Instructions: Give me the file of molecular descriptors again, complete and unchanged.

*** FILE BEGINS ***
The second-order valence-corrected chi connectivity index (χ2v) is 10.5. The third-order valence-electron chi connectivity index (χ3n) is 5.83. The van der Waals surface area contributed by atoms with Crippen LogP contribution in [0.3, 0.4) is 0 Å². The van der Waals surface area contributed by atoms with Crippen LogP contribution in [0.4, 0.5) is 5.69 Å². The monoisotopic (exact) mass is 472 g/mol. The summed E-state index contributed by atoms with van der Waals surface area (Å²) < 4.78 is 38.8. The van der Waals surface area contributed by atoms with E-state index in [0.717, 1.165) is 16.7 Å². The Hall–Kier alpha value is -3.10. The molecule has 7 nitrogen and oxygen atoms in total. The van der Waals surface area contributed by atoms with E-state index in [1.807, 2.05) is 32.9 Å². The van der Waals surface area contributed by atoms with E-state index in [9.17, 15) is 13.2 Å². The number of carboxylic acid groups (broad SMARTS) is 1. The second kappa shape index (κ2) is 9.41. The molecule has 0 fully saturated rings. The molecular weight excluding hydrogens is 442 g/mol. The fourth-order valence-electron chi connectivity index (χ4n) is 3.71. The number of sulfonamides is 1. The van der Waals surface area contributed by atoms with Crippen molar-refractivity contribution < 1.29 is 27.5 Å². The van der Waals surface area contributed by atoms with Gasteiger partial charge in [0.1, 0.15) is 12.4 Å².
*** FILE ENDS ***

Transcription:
The second-order valence-corrected chi connectivity index (χ2v) is 10.5. The third-order valence-electron chi connectivity index (χ3n) is 5.83. The van der Waals surface area contributed by atoms with Crippen LogP contribution in [0.3, 0.4) is 0 Å². The van der Waals surface area contributed by atoms with Crippen LogP contribution in [0.4, 0.5) is 5.69 Å². The monoisotopic (exact) mass is 472 g/mol. The summed E-state index contributed by atoms with van der Waals surface area (Å²) < 4.78 is 38.8. The van der Waals surface area contributed by atoms with E-state index in [0.717, 1.165) is 16.7 Å². The Hall–Kier alpha value is -3.10. The molecule has 7 nitrogen and oxygen atoms in total. The van der Waals surface area contributed by atoms with E-state index in [1.807, 2.05) is 32.9 Å². The van der Waals surface area contributed by atoms with E-state index in [9.17, 15) is 13.2 Å². The number of carboxylic acid groups (broad SMARTS) is 1. The second kappa shape index (κ2) is 9.41. The molecule has 0 fully saturated rings. The molecular weight excluding hydrogens is 442 g/mol. The fourth-order valence-electron chi connectivity index (χ4n) is 3.71. The number of sulfonamides is 1. The van der Waals surface area contributed by atoms with Crippen molar-refractivity contribution < 1.29 is 27.5 Å². The van der Waals surface area contributed by atoms with Gasteiger partial charge in [0.1, 0.15) is 12.4 Å².